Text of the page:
Statistics producers should be creative and motivated to improve statistics and data, recognising the potential to harness technological advances for the development of all parts of the production and dissemination process.
V4.1 Statistics producers should keep up to date with developments that can improve statistics and data. They should be transparent in conducting their development activities, and be open about the outcomes and longer-term development plans.
V4.2 Statistics producers should consider testing and releasing new official statistics initially as experimental statistics, under the guidance of the Chief Statistician/Head of Profession for Statistics.
V4.3 Users should be involved in the ongoing development of statistics and data, exploring and testing statistical innovations, so that the statistics remain relevant and useful.
V4.4 Statistics producers should seek to collaborate with other producers, including within the UK and internationally, when developing their statistics, overcoming practical obstacles, and sharing best practice.
V4.5 Statistics producers should keep up to date with developments that might improve methods and quality. They should assess the added value of potential improvements and consider the likely impact on the statistics, including in relation to comparability and coherence.
V4.6 Producers should commit to improve data presentation, enhance insight, and better meet the needs of different types of users and potential users in the dissemination of their statistics and data.
V4.7 New and innovative ways to engage users, potential users and other stakeholders should be considered and adopted as appropriate.
The Reproducible Analytical Pipeline (RAP) was developed by the Government Digital Service (GDS). It’s an innovation that automates some activities within the statistical production and publication processes – specifically, the narrative such as the highlights, graphs and tables. It’s based on algorithms that work the basic data up into a statistical release, thus freeing up resources to further analyse the data.
RAP also enables departments to develop and share high-quality reusable components of their statistics processes. This ‘reusability’ contributes to greater consistency and quality across government, and reduced duplication of effort.
Ministry of Justice, Department for Education, and Department for Digital, Culture, Media & Sport have produced statistical releases and associated commentary through the use of RAP. The Information Services Division in Scotland developed a similar tool for their purposes.
This collaboration between data science and traditional data analysis is an innovation in the statistical production process. It leads to efficiency, and creates opportunities to provide further insight into the data.
|An OSR online article on how collaboration can lead to trusted, high quality statistics that provide public value, when it supports producers to improve and innovate in different ways. It draws on examples from producers working in Children, Education and Skills statistics and how they have collaborated to drive improvements.||'Collaboration is key' online article||OSR|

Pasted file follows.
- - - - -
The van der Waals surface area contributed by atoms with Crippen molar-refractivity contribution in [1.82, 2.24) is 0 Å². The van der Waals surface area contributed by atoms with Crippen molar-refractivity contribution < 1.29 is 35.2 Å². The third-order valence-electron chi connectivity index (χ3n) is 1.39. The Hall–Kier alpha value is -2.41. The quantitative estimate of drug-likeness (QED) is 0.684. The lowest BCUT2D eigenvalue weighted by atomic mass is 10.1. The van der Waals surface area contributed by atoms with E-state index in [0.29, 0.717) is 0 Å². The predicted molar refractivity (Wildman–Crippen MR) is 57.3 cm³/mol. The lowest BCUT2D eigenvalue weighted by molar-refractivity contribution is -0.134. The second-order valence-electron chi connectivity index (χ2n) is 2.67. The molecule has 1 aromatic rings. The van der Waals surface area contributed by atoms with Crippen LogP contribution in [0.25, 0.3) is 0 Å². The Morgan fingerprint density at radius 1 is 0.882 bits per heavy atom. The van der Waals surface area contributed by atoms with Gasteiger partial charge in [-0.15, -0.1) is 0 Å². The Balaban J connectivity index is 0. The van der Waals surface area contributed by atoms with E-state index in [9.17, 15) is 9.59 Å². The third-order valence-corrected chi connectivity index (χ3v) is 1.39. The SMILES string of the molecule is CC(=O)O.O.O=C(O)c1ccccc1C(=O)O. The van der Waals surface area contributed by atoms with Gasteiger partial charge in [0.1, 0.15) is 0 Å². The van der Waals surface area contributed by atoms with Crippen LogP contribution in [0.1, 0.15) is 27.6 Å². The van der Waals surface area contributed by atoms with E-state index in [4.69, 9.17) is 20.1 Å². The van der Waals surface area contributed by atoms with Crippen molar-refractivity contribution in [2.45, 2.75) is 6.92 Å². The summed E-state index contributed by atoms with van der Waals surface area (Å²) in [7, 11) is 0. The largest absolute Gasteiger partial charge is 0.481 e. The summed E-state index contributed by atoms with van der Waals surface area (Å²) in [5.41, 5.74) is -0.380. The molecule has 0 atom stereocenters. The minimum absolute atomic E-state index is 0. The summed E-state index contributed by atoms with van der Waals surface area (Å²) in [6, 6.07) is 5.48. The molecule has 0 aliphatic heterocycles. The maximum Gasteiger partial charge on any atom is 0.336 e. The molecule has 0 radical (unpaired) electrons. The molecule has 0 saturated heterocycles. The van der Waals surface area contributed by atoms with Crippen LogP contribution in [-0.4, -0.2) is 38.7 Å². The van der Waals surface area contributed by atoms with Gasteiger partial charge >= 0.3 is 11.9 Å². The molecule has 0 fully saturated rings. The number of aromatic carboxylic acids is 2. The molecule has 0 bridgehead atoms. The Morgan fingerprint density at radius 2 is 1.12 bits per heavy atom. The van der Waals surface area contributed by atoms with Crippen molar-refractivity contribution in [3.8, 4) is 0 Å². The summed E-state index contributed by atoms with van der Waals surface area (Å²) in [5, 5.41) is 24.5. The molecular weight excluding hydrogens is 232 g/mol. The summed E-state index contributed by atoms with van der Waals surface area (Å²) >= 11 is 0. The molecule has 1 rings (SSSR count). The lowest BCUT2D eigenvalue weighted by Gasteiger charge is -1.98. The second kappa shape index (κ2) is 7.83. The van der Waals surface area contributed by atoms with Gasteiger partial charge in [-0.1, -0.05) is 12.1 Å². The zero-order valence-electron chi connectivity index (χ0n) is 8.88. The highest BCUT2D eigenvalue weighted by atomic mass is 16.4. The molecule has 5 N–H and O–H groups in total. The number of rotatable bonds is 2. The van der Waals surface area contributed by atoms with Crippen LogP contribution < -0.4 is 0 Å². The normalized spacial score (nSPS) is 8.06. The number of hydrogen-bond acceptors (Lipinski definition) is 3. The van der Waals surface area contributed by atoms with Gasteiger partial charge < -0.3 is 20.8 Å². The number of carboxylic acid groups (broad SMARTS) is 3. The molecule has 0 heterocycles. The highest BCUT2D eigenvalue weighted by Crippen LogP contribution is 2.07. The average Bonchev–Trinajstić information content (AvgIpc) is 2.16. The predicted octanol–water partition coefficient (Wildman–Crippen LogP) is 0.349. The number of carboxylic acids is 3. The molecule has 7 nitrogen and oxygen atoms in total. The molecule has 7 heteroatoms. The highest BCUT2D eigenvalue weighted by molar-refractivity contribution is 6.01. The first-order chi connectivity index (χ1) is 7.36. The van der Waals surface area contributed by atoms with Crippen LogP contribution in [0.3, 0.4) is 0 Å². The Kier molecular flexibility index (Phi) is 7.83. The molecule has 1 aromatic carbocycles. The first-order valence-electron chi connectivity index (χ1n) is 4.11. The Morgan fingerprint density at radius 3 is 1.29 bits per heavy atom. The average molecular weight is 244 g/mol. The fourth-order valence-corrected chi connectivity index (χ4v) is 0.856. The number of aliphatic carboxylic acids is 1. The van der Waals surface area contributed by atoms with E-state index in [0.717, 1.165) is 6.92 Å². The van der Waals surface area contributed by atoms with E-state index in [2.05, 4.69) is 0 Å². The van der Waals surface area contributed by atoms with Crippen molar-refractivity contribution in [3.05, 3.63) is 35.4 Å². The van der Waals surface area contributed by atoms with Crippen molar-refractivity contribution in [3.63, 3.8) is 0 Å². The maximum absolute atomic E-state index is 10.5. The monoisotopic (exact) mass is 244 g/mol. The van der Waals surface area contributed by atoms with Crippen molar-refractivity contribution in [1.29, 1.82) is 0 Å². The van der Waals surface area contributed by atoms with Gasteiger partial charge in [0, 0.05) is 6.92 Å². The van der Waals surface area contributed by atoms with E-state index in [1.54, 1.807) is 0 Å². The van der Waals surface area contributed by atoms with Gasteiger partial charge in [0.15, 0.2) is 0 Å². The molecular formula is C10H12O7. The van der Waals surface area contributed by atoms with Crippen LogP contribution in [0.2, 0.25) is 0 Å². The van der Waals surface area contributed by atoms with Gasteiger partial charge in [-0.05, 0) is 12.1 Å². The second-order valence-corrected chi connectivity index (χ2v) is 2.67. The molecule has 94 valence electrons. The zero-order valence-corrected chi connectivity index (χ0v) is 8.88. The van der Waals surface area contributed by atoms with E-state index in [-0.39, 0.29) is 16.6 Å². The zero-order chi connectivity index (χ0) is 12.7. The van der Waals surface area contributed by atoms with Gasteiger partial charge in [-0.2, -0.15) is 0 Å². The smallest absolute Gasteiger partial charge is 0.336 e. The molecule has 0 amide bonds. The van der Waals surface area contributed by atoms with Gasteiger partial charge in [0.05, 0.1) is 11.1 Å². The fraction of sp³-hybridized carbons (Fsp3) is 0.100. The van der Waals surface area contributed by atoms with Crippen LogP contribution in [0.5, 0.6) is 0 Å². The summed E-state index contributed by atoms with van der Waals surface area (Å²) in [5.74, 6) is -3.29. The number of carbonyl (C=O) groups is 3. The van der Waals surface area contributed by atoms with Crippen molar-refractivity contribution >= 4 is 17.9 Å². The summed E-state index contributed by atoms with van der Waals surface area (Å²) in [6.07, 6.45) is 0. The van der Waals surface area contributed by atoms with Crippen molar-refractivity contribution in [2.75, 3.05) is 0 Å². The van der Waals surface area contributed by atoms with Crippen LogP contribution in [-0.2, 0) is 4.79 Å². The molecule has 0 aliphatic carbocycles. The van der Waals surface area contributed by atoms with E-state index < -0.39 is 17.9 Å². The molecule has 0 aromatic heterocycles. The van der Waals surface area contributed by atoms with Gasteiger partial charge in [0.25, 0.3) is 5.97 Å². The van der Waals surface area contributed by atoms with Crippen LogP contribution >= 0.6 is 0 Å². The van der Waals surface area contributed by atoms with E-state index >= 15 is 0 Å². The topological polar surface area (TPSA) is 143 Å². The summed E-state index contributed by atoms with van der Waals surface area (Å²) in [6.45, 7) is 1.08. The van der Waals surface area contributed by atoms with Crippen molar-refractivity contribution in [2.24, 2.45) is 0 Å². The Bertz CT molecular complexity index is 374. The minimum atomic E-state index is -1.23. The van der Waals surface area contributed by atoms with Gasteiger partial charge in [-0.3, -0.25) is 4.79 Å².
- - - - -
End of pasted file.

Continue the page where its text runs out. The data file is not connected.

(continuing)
|An OSR online article on innovation in the dissemination of statistics, focusing on positive features of the development process. It draws on examples from producers working in Children, Education and Skills statistics and how they have developed alternative outputs to supplement their main statistical publications.||‘Engaging the audience – exploring statistics beyond the pdf’ online article||OSR|
|A blog by Louisa McCutcheon (OSR) on some of the challenges faced by producers when innovating in the development and presentation of statistics.||‘Overcoming barriers to change’ blog||OSR|
|A resource for official statistics producers to develop their knowledge and understanding of the broad range of methodological approaches used across the Government Statistical Service (GSS).||GSS methodology webpage||GSS|
|National Statistician’s guidance on interpreting and implementing the principles and practices of Code which relate to the quality and methodological basis of their official statistics. This document is scheduled for revision in 2018 to reflect version 2.0 of the Code.||National Statistician’s Guidance: Quality, Methods, and Harmonisation (2009)||GSS|
|A webpage with links to a series of guidance documents on harmonisation, including what harmonisation is and its aims, the Harmonisation Handbook and the GSS Harmonised Principles.||Harmonisation within the GSS webpage||GSS|
|Guidance that sets out the UK Statistics Authority (UKSA) policy on experimental statistics. Experimental statistics are a subset of new developed or innovative official statistics undergoing evaluation. The guidance sets out when to use the experimental statistics label, when to introduce experimental statistics, and removal of the experimental statistics label.||Guidance on Experimental Statistics||GSS|
|A GSS blog about the work by the Department for Work and Pension’s (DWP) Client Statistics Branch to develop a variety of formats for releasing their statistics, to cover a wide range of users' needs.||GSS data blog: Transforming the release of statistics in DWP||GSS|
|Guidance on using social media to disseminate statistics. It is designed for departments who want to get started on social media, but may also be helpful for departments already using social media.||Guidance on using social media in the GSS||GSS|
|Government Digital Service (GDS) guidance on using social media in the public sector. It aims to raise awareness of the digital transformation of government services and to share GDS best practice.||Social Media Playbook||GDS|
|Guidance on the UK Government's design principles and examples of how they've been used, from starting with user needs to designing with data.||Government design principles||UK Government|